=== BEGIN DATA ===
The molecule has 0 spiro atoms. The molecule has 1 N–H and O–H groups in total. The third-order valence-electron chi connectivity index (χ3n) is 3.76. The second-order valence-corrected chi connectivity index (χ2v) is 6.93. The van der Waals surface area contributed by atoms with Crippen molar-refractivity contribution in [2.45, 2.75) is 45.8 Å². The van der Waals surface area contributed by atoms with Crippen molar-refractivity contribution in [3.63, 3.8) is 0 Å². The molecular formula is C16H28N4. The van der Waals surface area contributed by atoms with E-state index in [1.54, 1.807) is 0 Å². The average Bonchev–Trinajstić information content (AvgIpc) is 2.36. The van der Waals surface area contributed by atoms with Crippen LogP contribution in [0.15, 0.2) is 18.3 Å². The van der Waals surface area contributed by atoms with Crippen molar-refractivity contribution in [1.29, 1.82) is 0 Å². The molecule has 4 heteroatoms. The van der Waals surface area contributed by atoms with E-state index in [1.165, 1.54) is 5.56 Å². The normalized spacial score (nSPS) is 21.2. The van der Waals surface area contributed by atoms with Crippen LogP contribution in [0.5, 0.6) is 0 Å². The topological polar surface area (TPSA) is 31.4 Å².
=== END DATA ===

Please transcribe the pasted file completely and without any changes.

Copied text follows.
The molecule has 0 spiro atoms. The molecule has 1 N–H and O–H groups in total. The third-order valence-electron chi connectivity index (χ3n) is 3.76. The second-order valence-corrected chi connectivity index (χ2v) is 6.93. The van der Waals surface area contributed by atoms with Crippen molar-refractivity contribution in [2.45, 2.75) is 45.8 Å². The van der Waals surface area contributed by atoms with Crippen molar-refractivity contribution in [3.63, 3.8) is 0 Å². The molecular formula is C16H28N4. The van der Waals surface area contributed by atoms with E-state index in [1.54, 1.807) is 0 Å². The average Bonchev–Trinajstić information content (AvgIpc) is 2.36. The van der Waals surface area contributed by atoms with Crippen LogP contribution in [0.15, 0.2) is 18.3 Å². The van der Waals surface area contributed by atoms with Crippen molar-refractivity contribution in [1.29, 1.82) is 0 Å². The molecule has 4 heteroatoms. The van der Waals surface area contributed by atoms with E-state index in [1.165, 1.54) is 5.56 Å². The normalized spacial score (nSPS) is 21.2. The van der Waals surface area contributed by atoms with Crippen LogP contribution in [0.5, 0.6) is 0 Å². The topological polar surface area (TPSA) is 31.4 Å².